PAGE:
Trump’s executive order aims to limit the types of blocking actions that qualify as good faith, and task the FCC with that determination — which if limited, would increase platforms’ potential for liability under the law.

Some legal experts suggested the move is crafted specifically for Twitter, where Trump is a power user.

“It's pretty clear in context what he wants to do is prevent Twitter from responding to what he says,” Northwestern Pritzker School of Law professor, Andrew Koppelman, told Yahoo Finance.

“He wants to be able to disseminate falsehoods without those falsehoods being answered,” Koppelman added. “It’s hard to find a clearer violation of the First Amendment than that.”

Trump’s move directs federal agencies to file within 60 days a petition requesting the FCC propose regulations that clarify what constitutes good faith moderation. It also requires the Federal Trade Commission (FTC) to consider taking action against platforms to prohibit unfair or deceptive acts as prescribed by current law.

The order also calls for a review of federal advertising dollars spent on online platforms, and the reinstitution of a tool for citizens to report moderation they believe amounts to censorship. Those complaints are then to be made public and submitted to the Justice Department and the FTC to evaluate whether they constitute violations that justify legal action.

Northwestern’s Koppelman suggested that the executive order likely has little substance that could be accepted as legal, and that agency attorneys if tasked with writing regulations to enforce the executive order would struggle to do so without violating the First Amendment.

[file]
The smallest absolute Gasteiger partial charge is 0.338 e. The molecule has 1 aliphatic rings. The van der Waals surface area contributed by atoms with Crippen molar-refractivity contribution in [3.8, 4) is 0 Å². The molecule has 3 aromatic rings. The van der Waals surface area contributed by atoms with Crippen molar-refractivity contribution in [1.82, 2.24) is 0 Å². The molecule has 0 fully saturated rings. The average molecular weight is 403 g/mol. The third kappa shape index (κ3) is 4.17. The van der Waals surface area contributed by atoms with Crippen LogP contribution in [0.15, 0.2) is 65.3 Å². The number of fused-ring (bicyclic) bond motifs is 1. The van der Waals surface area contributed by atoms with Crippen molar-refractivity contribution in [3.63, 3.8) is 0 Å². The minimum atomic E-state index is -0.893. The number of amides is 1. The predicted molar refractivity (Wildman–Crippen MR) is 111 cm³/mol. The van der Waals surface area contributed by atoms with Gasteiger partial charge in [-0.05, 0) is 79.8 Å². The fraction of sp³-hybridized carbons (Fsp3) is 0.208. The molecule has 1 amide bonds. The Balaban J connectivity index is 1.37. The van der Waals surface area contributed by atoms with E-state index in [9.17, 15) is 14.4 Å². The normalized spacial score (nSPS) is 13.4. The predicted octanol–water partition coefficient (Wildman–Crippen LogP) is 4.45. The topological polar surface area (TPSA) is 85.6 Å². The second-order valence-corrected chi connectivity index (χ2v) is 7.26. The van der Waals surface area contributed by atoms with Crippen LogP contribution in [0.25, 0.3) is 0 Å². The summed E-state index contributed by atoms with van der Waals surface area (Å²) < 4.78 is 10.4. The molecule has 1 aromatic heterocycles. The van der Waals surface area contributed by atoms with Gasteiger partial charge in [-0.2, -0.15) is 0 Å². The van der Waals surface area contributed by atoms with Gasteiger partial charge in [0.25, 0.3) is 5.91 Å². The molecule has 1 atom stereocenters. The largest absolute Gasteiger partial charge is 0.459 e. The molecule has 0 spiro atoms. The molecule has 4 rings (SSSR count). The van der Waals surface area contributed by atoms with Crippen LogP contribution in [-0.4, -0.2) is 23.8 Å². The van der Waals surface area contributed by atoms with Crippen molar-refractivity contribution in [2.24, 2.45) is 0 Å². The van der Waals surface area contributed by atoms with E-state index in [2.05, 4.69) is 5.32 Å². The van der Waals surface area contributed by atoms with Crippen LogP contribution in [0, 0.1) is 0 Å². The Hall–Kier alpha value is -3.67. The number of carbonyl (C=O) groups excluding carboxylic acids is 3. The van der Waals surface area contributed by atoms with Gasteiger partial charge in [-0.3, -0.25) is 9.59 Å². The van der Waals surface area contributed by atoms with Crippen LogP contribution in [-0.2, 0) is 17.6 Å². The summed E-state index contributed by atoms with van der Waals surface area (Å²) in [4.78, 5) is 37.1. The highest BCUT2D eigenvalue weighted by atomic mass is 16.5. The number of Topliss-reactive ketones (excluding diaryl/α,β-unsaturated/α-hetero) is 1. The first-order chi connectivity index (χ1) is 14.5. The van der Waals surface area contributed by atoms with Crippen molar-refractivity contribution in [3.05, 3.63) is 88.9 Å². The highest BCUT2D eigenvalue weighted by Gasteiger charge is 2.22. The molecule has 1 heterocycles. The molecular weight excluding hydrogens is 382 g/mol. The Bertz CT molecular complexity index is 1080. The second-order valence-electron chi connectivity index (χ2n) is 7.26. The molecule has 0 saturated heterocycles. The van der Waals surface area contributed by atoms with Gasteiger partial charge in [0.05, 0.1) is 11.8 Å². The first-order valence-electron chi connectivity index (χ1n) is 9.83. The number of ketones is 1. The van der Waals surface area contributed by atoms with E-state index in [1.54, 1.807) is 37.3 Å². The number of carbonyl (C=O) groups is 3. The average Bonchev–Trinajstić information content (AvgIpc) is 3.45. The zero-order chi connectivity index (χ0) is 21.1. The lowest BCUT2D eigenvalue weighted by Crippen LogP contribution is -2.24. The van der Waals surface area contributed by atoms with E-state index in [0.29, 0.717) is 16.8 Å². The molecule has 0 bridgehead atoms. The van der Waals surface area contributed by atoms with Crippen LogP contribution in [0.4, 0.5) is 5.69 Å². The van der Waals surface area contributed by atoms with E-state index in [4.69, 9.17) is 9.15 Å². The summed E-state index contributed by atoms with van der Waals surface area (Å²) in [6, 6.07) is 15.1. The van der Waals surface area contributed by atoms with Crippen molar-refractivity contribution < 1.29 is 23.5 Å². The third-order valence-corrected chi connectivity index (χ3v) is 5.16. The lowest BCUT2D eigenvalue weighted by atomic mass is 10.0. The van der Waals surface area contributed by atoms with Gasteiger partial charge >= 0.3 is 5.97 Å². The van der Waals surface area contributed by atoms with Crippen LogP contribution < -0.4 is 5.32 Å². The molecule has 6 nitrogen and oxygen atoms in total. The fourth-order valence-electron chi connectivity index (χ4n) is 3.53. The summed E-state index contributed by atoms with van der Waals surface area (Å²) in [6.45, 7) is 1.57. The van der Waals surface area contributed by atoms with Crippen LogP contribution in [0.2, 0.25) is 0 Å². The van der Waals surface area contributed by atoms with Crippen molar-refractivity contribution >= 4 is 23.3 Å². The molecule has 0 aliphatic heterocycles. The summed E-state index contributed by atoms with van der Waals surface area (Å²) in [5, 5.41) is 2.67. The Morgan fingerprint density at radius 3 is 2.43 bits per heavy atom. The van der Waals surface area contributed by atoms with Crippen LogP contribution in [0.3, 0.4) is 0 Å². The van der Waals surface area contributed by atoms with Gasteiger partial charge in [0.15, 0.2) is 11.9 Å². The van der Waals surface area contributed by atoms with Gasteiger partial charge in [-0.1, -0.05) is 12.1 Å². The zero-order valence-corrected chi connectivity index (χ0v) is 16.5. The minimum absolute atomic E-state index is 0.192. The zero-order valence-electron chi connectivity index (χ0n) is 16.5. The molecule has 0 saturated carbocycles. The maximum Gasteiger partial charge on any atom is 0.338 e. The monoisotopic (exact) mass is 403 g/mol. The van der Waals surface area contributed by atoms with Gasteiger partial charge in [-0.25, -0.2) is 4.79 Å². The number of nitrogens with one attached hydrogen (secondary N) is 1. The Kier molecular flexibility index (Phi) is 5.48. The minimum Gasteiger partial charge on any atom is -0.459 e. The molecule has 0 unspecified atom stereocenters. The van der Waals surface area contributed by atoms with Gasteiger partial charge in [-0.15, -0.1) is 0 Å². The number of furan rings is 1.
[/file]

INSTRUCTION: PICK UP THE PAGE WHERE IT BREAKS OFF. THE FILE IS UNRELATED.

FCC Commissioner Bradley Carr defended Trump’s move this week, telling Yahoo Finance that social media sites benefit from “special protections” under Section 230 that other entities don’t have.

He added that “existing law has always said that if you engage in bad faith takedowns, you don't get those bonus protections and I think given what we've seen over the past few weeks, it makes sense to let the public weigh in and say, is that really what Congress meant when they passed and provided those special protections,” Carr told “On the Move” in an interview.

Carr referred to the portion of the order that offers a tool for citizens to report what they believe to be censorship of political views. Ultimately under the order, the FCC — and not public citizens — is tasked with how to define “good faith” under Section 230.

Yale’s Guggenberger said the portion of the order doesn’t raise legal concerns, as the government is entitled under its investigatory powers to set up a reporting tool.

According to Guggenberger, online platforms and users may have standing to launch legal challenges against Trump’s order, though it remains too early to tell. Until the order is alleged to have caused an injury, no party has legal standing to challenge it.

Plus, Northwestern’s Koppelman said the order remains somewhat dormant unless and until the federal agencies it invokes take action.

Alexis Keenan is a reporter for Yahoo Finance and former litigation attorney. Follow Alexis Keenan on Twitter @alexiskweed.